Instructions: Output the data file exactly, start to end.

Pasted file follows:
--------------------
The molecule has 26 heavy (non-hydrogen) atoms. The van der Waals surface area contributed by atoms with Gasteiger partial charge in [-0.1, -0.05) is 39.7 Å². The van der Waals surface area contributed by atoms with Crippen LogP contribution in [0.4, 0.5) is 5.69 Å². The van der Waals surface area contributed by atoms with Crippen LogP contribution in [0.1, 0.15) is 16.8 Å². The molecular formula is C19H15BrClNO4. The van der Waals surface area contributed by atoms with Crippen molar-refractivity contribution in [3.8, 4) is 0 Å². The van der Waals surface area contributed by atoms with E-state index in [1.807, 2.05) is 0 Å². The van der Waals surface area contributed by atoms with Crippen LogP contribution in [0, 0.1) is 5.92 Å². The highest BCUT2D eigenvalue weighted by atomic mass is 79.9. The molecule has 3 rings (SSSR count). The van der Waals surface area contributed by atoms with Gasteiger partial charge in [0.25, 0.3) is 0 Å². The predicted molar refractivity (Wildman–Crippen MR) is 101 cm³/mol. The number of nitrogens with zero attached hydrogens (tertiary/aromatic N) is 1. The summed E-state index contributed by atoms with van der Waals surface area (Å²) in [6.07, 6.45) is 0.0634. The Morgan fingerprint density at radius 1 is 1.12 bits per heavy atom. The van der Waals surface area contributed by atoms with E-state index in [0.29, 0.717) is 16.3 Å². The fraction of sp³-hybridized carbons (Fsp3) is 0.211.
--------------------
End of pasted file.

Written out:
The molecule has 26 heavy (non-hydrogen) atoms. The van der Waals surface area contributed by atoms with Gasteiger partial charge in [-0.1, -0.05) is 39.7 Å². The van der Waals surface area contributed by atoms with Crippen LogP contribution in [0.4, 0.5) is 5.69 Å². The van der Waals surface area contributed by atoms with Crippen LogP contribution in [0.1, 0.15) is 16.8 Å². The molecular formula is C19H15BrClNO4. The van der Waals surface area contributed by atoms with Crippen molar-refractivity contribution in [3.8, 4) is 0 Å². The van der Waals surface area contributed by atoms with E-state index in [1.807, 2.05) is 0 Å². The van der Waals surface area contributed by atoms with Crippen LogP contribution in [0, 0.1) is 5.92 Å². The highest BCUT2D eigenvalue weighted by atomic mass is 79.9. The molecule has 3 rings (SSSR count). The van der Waals surface area contributed by atoms with Gasteiger partial charge in [0.25, 0.3) is 0 Å². The predicted molar refractivity (Wildman–Crippen MR) is 101 cm³/mol. The number of nitrogens with zero attached hydrogens (tertiary/aromatic N) is 1. The summed E-state index contributed by atoms with van der Waals surface area (Å²) in [6.07, 6.45) is 0.0634. The Morgan fingerprint density at radius 1 is 1.12 bits per heavy atom. The van der Waals surface area contributed by atoms with E-state index in [0.29, 0.717) is 16.3 Å². The fraction of sp³-hybridized carbons (Fsp3) is 0.211.